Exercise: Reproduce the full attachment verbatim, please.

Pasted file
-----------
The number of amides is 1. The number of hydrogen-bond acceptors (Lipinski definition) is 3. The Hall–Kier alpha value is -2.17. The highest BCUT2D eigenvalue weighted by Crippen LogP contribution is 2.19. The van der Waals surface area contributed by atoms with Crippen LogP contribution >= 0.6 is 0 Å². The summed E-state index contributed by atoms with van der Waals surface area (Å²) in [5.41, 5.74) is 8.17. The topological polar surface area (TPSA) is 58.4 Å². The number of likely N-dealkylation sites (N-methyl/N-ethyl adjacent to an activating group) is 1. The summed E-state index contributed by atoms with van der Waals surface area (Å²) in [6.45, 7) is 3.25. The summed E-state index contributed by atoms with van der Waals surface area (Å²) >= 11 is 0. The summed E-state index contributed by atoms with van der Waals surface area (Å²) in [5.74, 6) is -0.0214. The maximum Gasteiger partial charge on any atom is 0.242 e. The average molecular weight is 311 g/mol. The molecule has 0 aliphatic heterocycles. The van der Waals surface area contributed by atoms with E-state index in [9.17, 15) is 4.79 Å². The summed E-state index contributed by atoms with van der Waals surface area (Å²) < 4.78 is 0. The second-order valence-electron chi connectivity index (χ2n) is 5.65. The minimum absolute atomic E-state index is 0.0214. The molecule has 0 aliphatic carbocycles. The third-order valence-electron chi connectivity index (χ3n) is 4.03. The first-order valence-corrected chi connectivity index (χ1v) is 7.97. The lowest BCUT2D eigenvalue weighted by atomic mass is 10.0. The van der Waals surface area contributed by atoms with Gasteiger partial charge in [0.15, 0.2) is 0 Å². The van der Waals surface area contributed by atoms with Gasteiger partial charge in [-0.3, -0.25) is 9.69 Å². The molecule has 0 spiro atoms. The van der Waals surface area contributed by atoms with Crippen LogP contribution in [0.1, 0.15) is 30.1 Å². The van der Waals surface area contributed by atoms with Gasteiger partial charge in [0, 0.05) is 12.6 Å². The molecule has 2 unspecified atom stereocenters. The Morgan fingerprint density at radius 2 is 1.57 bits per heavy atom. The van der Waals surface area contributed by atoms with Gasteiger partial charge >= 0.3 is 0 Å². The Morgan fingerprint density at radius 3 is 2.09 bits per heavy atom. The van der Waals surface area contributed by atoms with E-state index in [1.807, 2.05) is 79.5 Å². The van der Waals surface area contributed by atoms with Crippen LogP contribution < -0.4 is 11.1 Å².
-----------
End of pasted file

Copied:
The number of amides is 1. The number of hydrogen-bond acceptors (Lipinski definition) is 3. The Hall–Kier alpha value is -2.17. The highest BCUT2D eigenvalue weighted by Crippen LogP contribution is 2.19. The van der Waals surface area contributed by atoms with Crippen LogP contribution >= 0.6 is 0 Å². The summed E-state index contributed by atoms with van der Waals surface area (Å²) in [5.41, 5.74) is 8.17. The topological polar surface area (TPSA) is 58.4 Å². The number of likely N-dealkylation sites (N-methyl/N-ethyl adjacent to an activating group) is 1. The summed E-state index contributed by atoms with van der Waals surface area (Å²) in [6.45, 7) is 3.25. The summed E-state index contributed by atoms with van der Waals surface area (Å²) >= 11 is 0. The summed E-state index contributed by atoms with van der Waals surface area (Å²) in [5.74, 6) is -0.0214. The maximum Gasteiger partial charge on any atom is 0.242 e. The average molecular weight is 311 g/mol. The molecule has 0 aliphatic heterocycles. The van der Waals surface area contributed by atoms with E-state index in [9.17, 15) is 4.79 Å². The summed E-state index contributed by atoms with van der Waals surface area (Å²) < 4.78 is 0. The second-order valence-electron chi connectivity index (χ2n) is 5.65. The minimum absolute atomic E-state index is 0.0214. The molecule has 0 aliphatic carbocycles. The third-order valence-electron chi connectivity index (χ3n) is 4.03. The first-order valence-corrected chi connectivity index (χ1v) is 7.97. The lowest BCUT2D eigenvalue weighted by atomic mass is 10.0. The van der Waals surface area contributed by atoms with Gasteiger partial charge in [0.15, 0.2) is 0 Å². The van der Waals surface area contributed by atoms with Gasteiger partial charge in [-0.3, -0.25) is 9.69 Å². The molecule has 0 spiro atoms. The van der Waals surface area contributed by atoms with Crippen LogP contribution in [0.1, 0.15) is 30.1 Å². The van der Waals surface area contributed by atoms with Gasteiger partial charge in [0, 0.05) is 12.6 Å². The molecule has 2 unspecified atom stereocenters. The Morgan fingerprint density at radius 2 is 1.57 bits per heavy atom. The van der Waals surface area contributed by atoms with Gasteiger partial charge >= 0.3 is 0 Å². The Morgan fingerprint density at radius 3 is 2.09 bits per heavy atom. The van der Waals surface area contributed by atoms with E-state index in [1.807, 2.05) is 79.5 Å². The van der Waals surface area contributed by atoms with Crippen LogP contribution < -0.4 is 11.1 Å².